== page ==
Leo Varadkar's polite fiction eases DUP plight

If any doubts were remaining that a protocol deal between the EU and the UK is close to completion, they have probably been dispelled by the latest intervention from Leo Varadkar.

The taoiseach, speaking to the BBC at the World Economic Forum at Davos in Switzerland, went out of his way to express sympathy for the present unionist position on the protocol, and said he understood the perception that it had weakened the union.

"I do have regrets and a regret that I have is that in the same way Brexit was imposed on Northern Ireland without the support of both communities, the protocol was imposed on Northern Ireland without the support of two communities," he said.

Since he returned to the taoiseach's office last month, Mr Varadkar, who was previously regarded as a hate figure by some loyalists over his role in the post-Brexit process, has very publicly attempted to take a much more conciliatory approach to unionism.

His Davos interview was among his most striking contributions to date, although it is clear from any reasonable assessment of the sequence of events since the 2016 EU referendum that his comments represented a particularly polite fiction.

He was plainly wrong to say that Brexit was imposed on Northern Ireland without the support of both communities, as, in a move which has come to be regarded as a strategic error of historic proportions, it was actually firmly endorsed by the DUP, although rejected by a decisive majority of voters here in a result which has massive wider implications.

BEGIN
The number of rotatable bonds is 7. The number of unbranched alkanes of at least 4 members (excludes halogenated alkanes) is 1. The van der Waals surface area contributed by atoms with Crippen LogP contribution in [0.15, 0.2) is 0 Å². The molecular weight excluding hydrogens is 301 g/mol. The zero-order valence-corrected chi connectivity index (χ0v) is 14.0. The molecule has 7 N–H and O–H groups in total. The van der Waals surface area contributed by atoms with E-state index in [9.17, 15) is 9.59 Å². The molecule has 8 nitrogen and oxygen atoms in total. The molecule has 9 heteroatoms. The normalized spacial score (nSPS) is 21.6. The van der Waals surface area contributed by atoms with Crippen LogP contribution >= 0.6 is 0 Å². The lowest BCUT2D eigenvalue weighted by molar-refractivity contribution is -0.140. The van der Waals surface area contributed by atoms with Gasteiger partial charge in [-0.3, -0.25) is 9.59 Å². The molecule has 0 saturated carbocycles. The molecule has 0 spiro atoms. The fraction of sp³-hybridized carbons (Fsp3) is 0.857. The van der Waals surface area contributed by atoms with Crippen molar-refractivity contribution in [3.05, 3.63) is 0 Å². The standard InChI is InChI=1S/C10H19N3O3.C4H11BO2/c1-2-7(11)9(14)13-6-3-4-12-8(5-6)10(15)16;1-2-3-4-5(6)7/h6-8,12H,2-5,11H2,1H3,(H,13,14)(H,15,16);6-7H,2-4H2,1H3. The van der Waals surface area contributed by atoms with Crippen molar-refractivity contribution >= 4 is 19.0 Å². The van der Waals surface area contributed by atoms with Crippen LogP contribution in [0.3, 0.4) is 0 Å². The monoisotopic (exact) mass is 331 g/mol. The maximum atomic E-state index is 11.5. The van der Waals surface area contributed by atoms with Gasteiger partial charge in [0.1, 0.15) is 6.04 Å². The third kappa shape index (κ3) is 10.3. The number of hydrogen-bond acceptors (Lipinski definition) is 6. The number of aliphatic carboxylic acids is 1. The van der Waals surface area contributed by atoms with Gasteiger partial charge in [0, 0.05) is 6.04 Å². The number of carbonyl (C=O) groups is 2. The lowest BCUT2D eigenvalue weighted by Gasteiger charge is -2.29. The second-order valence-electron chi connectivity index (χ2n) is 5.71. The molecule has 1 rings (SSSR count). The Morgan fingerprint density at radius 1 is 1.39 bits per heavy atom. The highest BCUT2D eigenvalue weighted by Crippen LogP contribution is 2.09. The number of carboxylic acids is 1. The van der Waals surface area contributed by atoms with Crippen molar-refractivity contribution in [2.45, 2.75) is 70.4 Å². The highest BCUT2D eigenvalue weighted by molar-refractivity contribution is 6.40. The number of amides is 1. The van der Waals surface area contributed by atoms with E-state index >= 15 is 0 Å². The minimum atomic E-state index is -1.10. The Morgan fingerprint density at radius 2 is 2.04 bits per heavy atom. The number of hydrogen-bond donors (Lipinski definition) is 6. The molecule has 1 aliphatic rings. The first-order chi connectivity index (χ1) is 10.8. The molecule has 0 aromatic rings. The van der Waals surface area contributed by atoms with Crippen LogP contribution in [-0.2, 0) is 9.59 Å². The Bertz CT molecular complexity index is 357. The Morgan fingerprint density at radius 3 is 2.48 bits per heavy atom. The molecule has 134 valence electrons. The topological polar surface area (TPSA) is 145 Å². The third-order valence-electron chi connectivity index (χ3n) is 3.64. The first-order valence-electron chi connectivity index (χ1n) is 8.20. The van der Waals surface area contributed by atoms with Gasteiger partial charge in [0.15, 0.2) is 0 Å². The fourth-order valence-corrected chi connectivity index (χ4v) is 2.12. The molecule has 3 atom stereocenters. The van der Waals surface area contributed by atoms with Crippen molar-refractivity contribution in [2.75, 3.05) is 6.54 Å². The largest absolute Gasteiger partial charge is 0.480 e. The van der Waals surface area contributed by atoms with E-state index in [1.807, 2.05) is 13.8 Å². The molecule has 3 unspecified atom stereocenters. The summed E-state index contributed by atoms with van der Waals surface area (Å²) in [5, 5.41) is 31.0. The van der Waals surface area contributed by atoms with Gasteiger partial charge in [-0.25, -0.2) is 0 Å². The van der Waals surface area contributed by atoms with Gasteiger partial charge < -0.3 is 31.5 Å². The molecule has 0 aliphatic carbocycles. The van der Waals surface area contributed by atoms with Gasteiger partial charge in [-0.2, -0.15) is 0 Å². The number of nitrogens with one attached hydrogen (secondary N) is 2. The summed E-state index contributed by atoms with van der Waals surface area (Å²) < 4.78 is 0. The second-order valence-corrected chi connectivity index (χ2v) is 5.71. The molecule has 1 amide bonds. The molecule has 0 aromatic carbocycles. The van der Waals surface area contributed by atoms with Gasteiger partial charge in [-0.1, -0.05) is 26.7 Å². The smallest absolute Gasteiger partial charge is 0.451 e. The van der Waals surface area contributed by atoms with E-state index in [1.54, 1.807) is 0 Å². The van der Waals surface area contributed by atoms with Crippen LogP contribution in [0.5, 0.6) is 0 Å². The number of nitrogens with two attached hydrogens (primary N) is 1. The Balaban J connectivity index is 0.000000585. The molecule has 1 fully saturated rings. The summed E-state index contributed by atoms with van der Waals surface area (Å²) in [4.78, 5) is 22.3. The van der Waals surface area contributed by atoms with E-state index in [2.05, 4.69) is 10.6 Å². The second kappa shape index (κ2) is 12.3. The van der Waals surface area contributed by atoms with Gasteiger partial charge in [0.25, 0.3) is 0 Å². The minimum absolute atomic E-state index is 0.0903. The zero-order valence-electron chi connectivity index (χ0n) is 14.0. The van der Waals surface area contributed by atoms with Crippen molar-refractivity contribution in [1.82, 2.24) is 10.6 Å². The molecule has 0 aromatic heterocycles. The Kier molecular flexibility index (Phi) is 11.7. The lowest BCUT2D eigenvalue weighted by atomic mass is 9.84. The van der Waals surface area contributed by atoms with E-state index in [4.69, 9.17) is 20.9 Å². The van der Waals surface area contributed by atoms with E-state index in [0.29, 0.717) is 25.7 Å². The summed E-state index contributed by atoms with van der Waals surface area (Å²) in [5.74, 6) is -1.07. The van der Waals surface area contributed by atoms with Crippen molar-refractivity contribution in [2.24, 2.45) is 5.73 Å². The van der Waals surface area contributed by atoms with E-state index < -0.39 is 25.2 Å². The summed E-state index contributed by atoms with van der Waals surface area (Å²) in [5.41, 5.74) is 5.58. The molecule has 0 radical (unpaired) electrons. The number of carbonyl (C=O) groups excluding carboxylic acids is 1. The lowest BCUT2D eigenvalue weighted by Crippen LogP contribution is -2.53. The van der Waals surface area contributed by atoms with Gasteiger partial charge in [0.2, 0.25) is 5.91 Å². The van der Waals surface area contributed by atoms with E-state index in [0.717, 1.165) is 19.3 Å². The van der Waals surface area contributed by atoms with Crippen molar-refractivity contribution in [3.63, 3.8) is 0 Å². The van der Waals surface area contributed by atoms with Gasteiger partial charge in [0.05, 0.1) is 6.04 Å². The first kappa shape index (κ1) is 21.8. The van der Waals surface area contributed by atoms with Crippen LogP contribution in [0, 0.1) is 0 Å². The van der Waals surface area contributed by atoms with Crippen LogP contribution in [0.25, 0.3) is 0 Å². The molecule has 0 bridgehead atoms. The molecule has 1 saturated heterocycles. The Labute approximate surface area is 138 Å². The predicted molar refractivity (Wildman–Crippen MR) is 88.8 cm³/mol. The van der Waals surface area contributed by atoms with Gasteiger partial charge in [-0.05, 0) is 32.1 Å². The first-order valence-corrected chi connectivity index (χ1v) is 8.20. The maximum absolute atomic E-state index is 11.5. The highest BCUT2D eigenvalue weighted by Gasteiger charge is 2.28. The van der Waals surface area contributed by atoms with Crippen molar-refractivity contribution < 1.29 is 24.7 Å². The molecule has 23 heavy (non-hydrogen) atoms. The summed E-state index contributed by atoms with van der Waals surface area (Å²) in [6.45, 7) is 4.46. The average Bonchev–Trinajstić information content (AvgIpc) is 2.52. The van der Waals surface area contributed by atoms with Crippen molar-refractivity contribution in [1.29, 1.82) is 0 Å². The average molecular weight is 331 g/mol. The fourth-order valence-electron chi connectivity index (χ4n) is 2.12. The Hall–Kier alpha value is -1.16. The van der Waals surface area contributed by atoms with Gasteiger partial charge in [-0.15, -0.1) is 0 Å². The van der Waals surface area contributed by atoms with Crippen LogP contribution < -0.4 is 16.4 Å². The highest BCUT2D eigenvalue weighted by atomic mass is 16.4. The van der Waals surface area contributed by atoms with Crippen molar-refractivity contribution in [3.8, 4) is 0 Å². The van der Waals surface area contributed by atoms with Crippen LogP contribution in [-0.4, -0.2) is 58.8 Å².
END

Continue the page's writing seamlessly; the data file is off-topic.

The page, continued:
Also contrary to Mr Varadkar's assertion, the protocol, which as all serious commentators have acknowledged, was an inevitable consequence of Brexit, retains the backing of most Stormont MLAs.

When it was first introduced, senior DUP figures were entirely relaxed about its provisions and spoke openly about the major economic benefits which were likely to follow.

They were subsequently spooked by familiar protests from fringe loyalists, and, in a spectacular u-turn, announced that fundamental constitutional issues had suddenly arisen and our power-sharing structures needed to be suspended.

As sensible voices like Maroš Šef?ovi? have stressed all along, a protocol needs to be in place but its details are open to revision.

Mr Varadkar’s honeyed words will be seen as a means to facilitating an outcome which satisfies all parties and allows the DUP to edge out of the corner into which it had backed itself.